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Exclusive | New York City: Where to Eat Part Five

Exclusive | New York City: Where to Eat Part Five

BEST 4: HELL'S KITCHEN
Sleekly serving up sushi, sashimi, soups, salads and saketinis, Bamboo 52 (344 W. 52nd St.; 212-315-2777) is a new Hell's Kitchen gay fave, with a great bamboo garden in back.

Upscale contemporary Chinese is the order of the day at Xing (785 Ninth Ave., btwn 52nd & 53rd Sts.; 646-289-3010; $15-25), with its thoroughly modern d?cor and inventive takes on Oriental classics.

Eatery (798 Ninth Ave., at 53rd St.; 212-765-7080; $9-14) offers an eclectic blend of comfort foods and new cuisine. In good weather ask for a table outdoors, on the street front; the scene will be just as interesting as the food.

For tasty and inexpensive Mexican eats in lively and extremely gay-friendly environs, Arriba Arriba! (762 Ninth Ave., at 51st St.; 212-489-0810; $10-15) is the choice for locals and Hellsea visitors alike.

BEST 4: MIDTOWN
Per Se (see BEST 4: SPLURGE)

Jean Georges (see BEST 4: SPLURGE)

With over 20 years as one of the city's top restaurants, Le Bernardin (155 W. 51st St., btwn Sixth & Seventh Aves.; 212-554-1515; fixed price menus $107 and $180) serves sumptuous seafood a la chef Eric Ripert, who carries on the Brittany-born traditions of the Le Coze brothers. It can be a bit business-y, but always exudes Manhattan upper-crustic chic.

District (130 W. 46th St., btwn Sixth & Seventh Aves.; 212-485-2999, $16-24, fixed price menu $45) is a great pre-theater choice. The interior subtly replicates a stage, with curtains, pulleys, and stage lights intermixed in the d?cor, and the three-course pre-theater menu includes items like blue cheese pear beignet, charred lamb sirloin and bananas flamb? with maple ice cream -- and they'll get it done in time so you don't miss your show.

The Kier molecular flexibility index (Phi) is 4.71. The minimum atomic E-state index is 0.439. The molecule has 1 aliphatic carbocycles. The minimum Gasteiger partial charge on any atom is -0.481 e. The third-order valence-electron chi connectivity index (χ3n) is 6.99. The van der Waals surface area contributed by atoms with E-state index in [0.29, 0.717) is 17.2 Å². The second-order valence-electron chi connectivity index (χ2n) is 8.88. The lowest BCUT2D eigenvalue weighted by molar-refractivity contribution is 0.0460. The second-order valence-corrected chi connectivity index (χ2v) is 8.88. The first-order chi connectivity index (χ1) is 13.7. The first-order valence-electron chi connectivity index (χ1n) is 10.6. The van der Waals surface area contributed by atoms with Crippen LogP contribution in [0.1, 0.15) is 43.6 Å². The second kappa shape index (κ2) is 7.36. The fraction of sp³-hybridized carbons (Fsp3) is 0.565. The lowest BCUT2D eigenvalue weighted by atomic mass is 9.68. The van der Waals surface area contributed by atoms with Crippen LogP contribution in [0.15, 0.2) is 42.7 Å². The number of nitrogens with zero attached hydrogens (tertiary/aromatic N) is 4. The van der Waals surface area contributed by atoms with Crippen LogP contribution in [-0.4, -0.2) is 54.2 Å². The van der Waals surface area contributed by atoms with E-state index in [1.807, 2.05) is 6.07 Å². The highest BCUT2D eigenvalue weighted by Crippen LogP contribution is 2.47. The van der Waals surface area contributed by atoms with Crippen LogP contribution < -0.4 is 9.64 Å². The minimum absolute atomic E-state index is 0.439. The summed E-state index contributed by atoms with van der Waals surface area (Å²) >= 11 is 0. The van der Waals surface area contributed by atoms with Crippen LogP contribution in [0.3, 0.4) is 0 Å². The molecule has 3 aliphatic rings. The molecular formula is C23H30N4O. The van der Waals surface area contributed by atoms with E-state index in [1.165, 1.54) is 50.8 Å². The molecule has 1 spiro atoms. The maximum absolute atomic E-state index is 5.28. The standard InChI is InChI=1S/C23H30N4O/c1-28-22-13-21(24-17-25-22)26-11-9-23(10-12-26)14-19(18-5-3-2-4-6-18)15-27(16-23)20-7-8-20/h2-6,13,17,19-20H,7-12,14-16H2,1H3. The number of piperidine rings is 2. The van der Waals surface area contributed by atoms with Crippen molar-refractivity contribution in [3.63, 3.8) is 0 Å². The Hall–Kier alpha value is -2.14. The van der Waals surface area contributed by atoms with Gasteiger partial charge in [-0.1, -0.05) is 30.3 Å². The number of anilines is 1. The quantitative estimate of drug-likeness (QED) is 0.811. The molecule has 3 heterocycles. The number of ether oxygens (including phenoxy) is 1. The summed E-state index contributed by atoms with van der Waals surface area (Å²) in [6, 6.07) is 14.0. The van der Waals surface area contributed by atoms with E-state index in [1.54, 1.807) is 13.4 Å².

BEST 4: EAST VILLAGE
Prune (see BEST 4: BRUNCH)

Knife + Fork (108 E. 4th St., btwn First & Second Aves.; 212-228-4885; entrees $26, fixed price menu $45) charts new East Village territory by merging top-notch prix fixe dining (best new outlet in the city, say TimeOut NY readers) with the wonderful laissez-faire vibe the neighborhood does best.

Press and patron-palate darling David Chang of Noodle Bar fame now brings us Momofuku Ss?m Bar (207 Second Ave., at 13th St.; 212-254-3500; $19-32), which offers truly inspired Asia-influenced cuisine, featuring such unexpected wonders as an impressive collection of Southern country hams.

Upscale Asian fusion with a flirtini chaser may have been unthinkable not so long ago on Avenue C, but thankfully Nolia (158 Ave. C, at 10th St; 212-228-8103; $14-24) has come along to prove that it can be done, and done well. A largely overlooked gem.

BEST FOR: BROOKLYN

Fonda Comida Mexicana (434 7th Ave, Brooklyn; 718-369-3144) opened to almost instant rave reviews among the chattering foodie class throughout New York. It's in the charming Park Slope area of Brooklyn, easily accessed by several subway lines or a taxi from Manhattan and well worth the short schlep. And it's no surprise with perfectly prepared contemporary takes on traditional Mexican favorites, like crispy chicken flautas topped with red and green salsas and a melt-in-your mouth roasted cod with tomatilla-serrano salsa. It's hard to choose among the desserts so get a trio sampler to try three.



Part One | Part Two | Part Three | Part Four | Part Five

Related Articles:
New York City: Introduction
New York City: Where to Stay
New York City: Where to Play/Meet
New York City: What to See and Do
New York City: Where to Shop
New York City: Neighborhoods
New York City: Resources

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